The first entry in a planned series: What you should know about… or WYSKA. Today’s topic is Cytotec, also known as Misoprostol.
First, a quick description on what Cytotec is, courteous of Wikipedia
Misoprostol is a drug that is used for the prevention of nonsteroidal anti-inflammatory drug (NSAID) induced gastric ulcers, to treat missed miscarriage, to induce labor, and as an abortifacient.
Now for a description, in my own words. Cytotec is a drug that was originally invented to prevent ulcers, and also listed as a drug NOT intended for use with pregnant women. Infact, to this day, the use of Cytotec to induce labor is NOT FDA APPROVED. The FDA has actually released a specific statement stating that Cytotec should NOT be used to induce labor.
Regardless, that is exactly what the most common use for Cytotec is today: the induction of labor. This is completely legal, thanks to a loophole in the medical system that allows a doctor to essentially use a drug for whatever they please once it’s approved for one thing. If you ask an OB/GYN who uses Cytotec regularly to induce labor, they will most likely tell you how common “off-label” use of most drugs is, and it is, however the problem lies much more with the fact that this use is on the label than that it is not. As you can see in the picture above, there is a clear warning (two actually) to not use this drug on pregnant women.
Currently there are eight well-established and respected medical/drug associations that do not recommend using Cytotec to induce labor (as well as several others), and only one who does. Those eight organizations who oppose the use of Cytotec in labor induction are: The FDA, the Cochrane Database, Searle (the manufacturer of Cytotec), the Society of Obstetricians and Gynecologists of Canada, the British Royal College of Obstetricians and Gynecologists, All OB organizations in Scandinavia, the International Federation of Gynecology and Obstetrics, the World Health Organization. The one organization who DOES recommend using Cytotec to induce labor? The American College of Obstetricians and Gynecologists. How convenient.
One has to wonder how, when so many other organizations oppose this and when all evidence points to it being unsafe, the ACOG can be okay with the use of this dangerous drug to induce labor. It’s simple, really. The ACOG is full of OB/GYN’s who themselves use Cytotec to induce labor. Very similar to Marlboro saying cigarettes are safe. Cytotec is also extraordinarily cheaper than other labor-inducing drugs, at approximately thirty cents a dose. This is incredibly less in cost than Pitocin ($85/dose), Prepidil ($150/dose) and Cervidil ($175/dose). This is yet more proof of the sad truth that the medical industry, hospitals and most doctors are simply businesses and CEO’s, looking to build a profit for their pockets. Cytotec also causes much more intense and quick labor contractions, and hospitals are on the clock. Many women who have labored in the hospital can tell you: You enter the hospital in labor and the timer kicks on. If you aren’t progressing quick enough for them to be home for dinner or the ball game, interventions will begin, and Cytotec is the perfect labor intervention. It’s cheap and quick. What more could an OB want?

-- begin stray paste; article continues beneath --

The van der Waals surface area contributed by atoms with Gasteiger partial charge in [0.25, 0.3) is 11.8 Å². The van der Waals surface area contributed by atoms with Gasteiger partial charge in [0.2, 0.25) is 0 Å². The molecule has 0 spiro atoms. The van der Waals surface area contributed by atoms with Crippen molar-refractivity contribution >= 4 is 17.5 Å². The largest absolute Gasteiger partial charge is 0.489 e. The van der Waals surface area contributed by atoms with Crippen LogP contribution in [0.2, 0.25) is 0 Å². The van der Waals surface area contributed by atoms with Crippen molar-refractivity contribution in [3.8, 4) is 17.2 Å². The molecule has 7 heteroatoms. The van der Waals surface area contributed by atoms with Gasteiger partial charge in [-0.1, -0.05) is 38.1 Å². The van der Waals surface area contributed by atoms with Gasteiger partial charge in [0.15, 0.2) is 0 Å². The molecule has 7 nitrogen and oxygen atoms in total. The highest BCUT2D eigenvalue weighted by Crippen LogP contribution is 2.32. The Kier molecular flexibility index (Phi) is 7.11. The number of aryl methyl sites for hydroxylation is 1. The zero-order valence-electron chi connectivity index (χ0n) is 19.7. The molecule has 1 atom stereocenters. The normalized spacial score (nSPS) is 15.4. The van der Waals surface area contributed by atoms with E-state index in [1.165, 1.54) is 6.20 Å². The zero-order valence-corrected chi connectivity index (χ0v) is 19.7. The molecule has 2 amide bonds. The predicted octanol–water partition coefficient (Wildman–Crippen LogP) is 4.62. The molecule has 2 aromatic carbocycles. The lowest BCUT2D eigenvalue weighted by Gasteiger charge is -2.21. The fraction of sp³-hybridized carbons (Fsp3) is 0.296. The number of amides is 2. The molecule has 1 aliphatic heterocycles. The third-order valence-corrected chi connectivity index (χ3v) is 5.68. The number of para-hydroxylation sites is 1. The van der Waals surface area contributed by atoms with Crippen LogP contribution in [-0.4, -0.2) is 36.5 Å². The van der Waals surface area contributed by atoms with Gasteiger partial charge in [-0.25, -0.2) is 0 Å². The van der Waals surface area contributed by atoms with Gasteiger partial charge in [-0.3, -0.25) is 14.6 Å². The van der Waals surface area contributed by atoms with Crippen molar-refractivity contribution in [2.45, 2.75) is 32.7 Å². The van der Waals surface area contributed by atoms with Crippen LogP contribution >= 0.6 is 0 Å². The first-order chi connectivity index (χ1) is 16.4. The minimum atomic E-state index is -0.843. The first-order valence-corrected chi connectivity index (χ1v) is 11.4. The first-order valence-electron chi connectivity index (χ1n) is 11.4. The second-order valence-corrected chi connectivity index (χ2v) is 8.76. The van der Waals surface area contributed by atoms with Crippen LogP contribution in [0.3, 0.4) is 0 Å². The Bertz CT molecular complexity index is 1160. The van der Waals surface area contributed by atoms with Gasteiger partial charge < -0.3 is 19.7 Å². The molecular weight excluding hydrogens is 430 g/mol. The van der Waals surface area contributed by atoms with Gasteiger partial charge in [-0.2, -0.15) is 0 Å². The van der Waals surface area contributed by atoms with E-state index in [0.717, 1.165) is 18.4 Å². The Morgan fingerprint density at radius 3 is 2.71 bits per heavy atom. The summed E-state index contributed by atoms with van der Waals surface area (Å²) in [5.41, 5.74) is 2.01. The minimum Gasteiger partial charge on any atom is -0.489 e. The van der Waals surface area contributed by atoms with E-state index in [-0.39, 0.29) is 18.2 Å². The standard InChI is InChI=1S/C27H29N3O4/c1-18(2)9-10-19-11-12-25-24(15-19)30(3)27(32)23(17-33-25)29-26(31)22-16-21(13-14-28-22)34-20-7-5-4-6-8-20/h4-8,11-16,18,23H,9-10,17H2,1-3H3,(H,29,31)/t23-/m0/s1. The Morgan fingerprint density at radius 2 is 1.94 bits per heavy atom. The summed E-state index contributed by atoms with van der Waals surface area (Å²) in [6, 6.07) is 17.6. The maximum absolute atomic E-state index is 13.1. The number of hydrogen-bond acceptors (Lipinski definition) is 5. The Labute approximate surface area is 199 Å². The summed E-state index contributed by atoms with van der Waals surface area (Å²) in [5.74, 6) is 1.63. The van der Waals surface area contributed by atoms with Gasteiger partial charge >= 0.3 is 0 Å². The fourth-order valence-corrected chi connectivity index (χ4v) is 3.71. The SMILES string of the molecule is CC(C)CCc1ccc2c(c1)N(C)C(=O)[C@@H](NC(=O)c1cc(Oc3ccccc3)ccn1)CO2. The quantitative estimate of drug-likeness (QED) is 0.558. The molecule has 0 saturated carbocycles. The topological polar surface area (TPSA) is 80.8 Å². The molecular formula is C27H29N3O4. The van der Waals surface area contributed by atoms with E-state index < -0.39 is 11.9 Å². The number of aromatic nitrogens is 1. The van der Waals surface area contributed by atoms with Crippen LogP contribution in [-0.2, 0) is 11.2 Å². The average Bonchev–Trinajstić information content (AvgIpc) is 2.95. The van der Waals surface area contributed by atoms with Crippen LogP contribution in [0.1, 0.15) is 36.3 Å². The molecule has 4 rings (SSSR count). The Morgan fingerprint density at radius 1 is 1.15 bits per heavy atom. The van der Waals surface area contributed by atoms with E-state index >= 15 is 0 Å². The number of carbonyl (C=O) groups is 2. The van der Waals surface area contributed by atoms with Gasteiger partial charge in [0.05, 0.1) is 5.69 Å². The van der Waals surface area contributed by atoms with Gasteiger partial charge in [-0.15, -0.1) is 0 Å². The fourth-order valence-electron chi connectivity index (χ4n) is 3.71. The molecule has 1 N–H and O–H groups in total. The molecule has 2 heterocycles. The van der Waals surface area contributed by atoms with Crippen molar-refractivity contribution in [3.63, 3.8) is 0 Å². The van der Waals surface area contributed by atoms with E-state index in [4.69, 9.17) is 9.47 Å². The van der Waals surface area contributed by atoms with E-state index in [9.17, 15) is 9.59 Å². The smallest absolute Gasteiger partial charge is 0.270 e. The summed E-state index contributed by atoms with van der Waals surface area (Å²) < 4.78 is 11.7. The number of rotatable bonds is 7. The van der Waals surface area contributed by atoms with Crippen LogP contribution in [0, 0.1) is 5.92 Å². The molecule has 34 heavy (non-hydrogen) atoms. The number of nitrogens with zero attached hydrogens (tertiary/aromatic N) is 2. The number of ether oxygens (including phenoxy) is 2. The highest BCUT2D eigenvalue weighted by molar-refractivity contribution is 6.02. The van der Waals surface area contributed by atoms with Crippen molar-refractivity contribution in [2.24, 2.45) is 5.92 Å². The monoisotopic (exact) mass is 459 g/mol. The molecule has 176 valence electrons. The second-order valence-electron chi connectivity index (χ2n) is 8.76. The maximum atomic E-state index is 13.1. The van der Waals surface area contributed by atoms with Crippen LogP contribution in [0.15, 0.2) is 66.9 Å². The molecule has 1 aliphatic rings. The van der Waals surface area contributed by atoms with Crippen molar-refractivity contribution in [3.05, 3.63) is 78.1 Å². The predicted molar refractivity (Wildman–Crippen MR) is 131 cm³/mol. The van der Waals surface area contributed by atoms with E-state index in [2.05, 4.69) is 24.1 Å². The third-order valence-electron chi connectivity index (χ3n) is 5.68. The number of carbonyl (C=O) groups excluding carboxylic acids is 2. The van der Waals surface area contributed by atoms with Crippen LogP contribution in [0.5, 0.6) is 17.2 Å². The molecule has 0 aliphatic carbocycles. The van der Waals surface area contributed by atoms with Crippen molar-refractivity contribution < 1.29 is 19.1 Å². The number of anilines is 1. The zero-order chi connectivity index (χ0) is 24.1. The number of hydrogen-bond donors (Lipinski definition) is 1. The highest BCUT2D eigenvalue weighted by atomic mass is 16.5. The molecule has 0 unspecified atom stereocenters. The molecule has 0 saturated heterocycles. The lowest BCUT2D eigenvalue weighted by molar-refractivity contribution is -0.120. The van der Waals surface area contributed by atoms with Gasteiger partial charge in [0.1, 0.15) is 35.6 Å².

|Drug||Cost Per Dose|
|Cytotec||$.30 (thirty cents)|
|Pitocin||$85 (eighty-five dollars)|
|Prepidil||$150 (one-hundred and fifty dollars)|
|Cervidil||$175 (one hundred and seventy-five dollars)|
Just this year, a lawyer won a $70 million lawsuit against a company whom owned a hospital which used Cytotec to induce a pregnant woman. The drug caused overly-forceful contractions and compromised blood flow and oxygen to the fetus which led to developmental issues for the child. If that isn’t enough to make you want to stay as far away from Cytotec as possible, consider some other facts.
Cytotec, when used for labor induction, can cause hyperstimulation of the uterus which in turn can cause uterine rupture or amniotic fluid embolism (when fetal cells or amniotic fluid enter the mother’s blood stream, causing an allergic reaction) Other side effects that have been reported have been pelvic pain, retained placenta, severe genital bleeding, shock, fetal bradycardia (the slow of fetal heart rates to below 100bpm) and fetal and maternal death. By using Cytotec to induce labor, you are also at an increased risk for meconium passage and meconium staining the amniotic fluid. And thanks to the uterine hyperstimulation, your chances of needing a c-section jump, all in the name of cheaper and more intense/quick inductions!
In conclusion, ladies, if your OB wants to induce for any reason, avoid Cytotec like the plague. It is dangerous and not worth the risks. But don’t just trust me, research and make your own decisions. The information out there is insurmountable on this subject.
References I used and other information to assist in personal research:
- Midwifery Today: Cytotec Induction and Off-Label Use
- Wikipedia: Cytotec/Misoprostol
- Law Week: David Woodruff Wins Case Of The Year (Lawsuit over Cytotec induction)
- FDA Drug Info on Cytotec
- American Academy of Family Physicians: Current Trends in Cervical Ripening and Labor Induction
- Cytotec Case: Legal information on Cytotec inductions
- Natural Childbirth Education: Cytotec
- Full Manufacturer’s Warning On The Use of Cytotec
- Science & Sensibility: Spin Doctoring Misoprostol (Cytotec): Unsafe at Any Dose
- The Journal of Perinatal Education: The Freedom to Birth—The Use of Cytotec to Induce Labor: A Non-Evidence-Based Intervention